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News roundup: Executions and elections in China

T
op China news for November 15, 2016. Get this daily digest delivered to your inbox by signing up at supchina.com/subscribe.
7 months ago
The editors
Screenshot of the People's Daily home page on November 15, 2016.

Executions and elections in China

The execution of Jia Jinglong, a Chinese villager convicted of murdering an official with a nail gun, was a major China news story in the English language press on November 14 and 15. The New York Times headlined it “Chinese farmer’s execution shows the pitfalls of rapid urbanization” while the Guardian called Jia a “symbol of injustice.” The farmer said he was driven to the crime because the official had ordered the illegal demolition of his home the day before his wedding.

Jia’s plight stirred up a great deal of concern in China, where abuse by local officials is common, and he appealed the death sentence. However, the Supreme People’s Court upheld it, laying out the reasoning in an article published by Xinhua News Agency (in Chinese only). The case and Jia’s execution have been widely covered in Chinese media, but cautiously and without much discussion of the widespread sympathy that Jia had found among the Chinese public.

On November 15, Chinese state media focused on district- and township-level elections held across China. Xinhua News Agency headlined it “China pursues its own style of democracy in local elections,” and most central government media prominently featured a photo of Xi Jinping casting his vote at a ballot box.

The result of the U.S. presidential election remains a much-discussed topic in China, too. The blog Chublic Opinion has a post on the American president-elect’s popularity in China titled “People’s republic of spiritual rednecks,” in which author Ma Tianjie explains that “Trump’s appeal in China…shed[s] light on the cultural and political propensities of a vocal segment of the Chinese society today.”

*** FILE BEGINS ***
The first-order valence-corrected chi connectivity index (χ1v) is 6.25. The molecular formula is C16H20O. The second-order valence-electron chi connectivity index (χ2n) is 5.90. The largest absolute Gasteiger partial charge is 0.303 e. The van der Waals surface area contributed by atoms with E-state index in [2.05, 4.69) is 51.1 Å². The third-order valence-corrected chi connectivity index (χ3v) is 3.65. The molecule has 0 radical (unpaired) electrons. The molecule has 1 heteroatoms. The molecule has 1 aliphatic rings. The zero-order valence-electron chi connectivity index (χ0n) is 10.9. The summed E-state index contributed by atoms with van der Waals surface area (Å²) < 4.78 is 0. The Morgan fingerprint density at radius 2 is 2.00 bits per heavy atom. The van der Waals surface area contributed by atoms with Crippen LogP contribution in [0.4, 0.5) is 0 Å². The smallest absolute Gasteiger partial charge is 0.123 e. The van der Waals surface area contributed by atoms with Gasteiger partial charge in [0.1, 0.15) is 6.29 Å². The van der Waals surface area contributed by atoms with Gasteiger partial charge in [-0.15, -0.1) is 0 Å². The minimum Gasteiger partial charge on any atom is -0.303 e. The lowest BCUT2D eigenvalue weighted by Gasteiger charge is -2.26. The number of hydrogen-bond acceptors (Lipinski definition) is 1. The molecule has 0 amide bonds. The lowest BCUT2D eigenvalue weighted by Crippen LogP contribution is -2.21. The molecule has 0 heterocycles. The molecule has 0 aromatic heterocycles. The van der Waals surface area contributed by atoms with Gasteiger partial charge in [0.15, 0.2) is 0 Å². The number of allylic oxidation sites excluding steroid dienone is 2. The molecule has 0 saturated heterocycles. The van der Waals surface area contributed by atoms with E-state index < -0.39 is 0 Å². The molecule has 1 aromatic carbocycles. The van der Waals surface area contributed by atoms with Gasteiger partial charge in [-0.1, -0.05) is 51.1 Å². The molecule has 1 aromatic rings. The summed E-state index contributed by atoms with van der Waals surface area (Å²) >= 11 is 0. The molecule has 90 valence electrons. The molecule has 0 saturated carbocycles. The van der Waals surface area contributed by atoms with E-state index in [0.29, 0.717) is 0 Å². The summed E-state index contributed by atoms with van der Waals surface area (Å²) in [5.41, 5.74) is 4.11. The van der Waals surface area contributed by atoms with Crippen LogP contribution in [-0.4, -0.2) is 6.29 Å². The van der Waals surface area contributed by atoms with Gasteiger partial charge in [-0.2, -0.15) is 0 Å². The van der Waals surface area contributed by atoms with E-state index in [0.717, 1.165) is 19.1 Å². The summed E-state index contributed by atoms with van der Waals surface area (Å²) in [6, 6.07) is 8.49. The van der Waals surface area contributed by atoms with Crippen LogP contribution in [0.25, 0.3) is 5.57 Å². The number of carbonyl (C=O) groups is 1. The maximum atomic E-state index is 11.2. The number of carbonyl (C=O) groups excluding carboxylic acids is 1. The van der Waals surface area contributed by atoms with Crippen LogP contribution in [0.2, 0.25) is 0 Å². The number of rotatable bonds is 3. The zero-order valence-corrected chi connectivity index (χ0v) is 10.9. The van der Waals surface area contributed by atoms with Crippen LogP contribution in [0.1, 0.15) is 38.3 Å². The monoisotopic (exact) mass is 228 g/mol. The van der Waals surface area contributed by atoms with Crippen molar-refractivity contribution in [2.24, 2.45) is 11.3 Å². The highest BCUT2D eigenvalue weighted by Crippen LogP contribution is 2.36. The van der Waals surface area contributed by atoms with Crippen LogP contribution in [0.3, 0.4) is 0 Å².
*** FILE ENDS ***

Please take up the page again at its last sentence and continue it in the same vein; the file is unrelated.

On SupChina today, Michelle Winglee wrote a special piece for us discussing rural land rights reforms with Fred Gale, senior economist at the United States Department of Agriculture.

Other China stories to watch are linked below.

BUSINESS:

  • China’s yuan tumbles to its lowest in nearly eight years as dollar jumps after U.S. election / CNBC
    One U.S. dollar is now worth up to 6.86 Chinese yuan, the greatest disparity since the financial crisis. Multiple sources have pointed to the strong demand for U.S. currency in response to the election as the cause, and analysts expect the trend to continue due to president-elect Trump’s fiscal stimulus plans.
  • Opinion: China’s right: Smartphones are a big reason Trump can’t win a trade war / The Verge
    “There’s an asymmetry here that Mr. Trump seems unaware of. Apple can’t build an iPhone without China, but China can build hundreds of millions of devices approaching the iPhone’s quality without Apple’s help,” writes Vlad Savov, responding to an editorial published in the Communist Party mouthpiece Global Times.
  • Uber might have the last laugh over China / Bloomberg
    Three months after China’s Didi Chuxing drove Uber out of the country, it faces policies from local governments — even in markets as large as Beijing — that “would only allow local city residents to drive for car-hailing apps.” This unexpected regulation spells big trouble for the company, as in Shanghai, for example, fewer than 3 percent of its drivers qualify.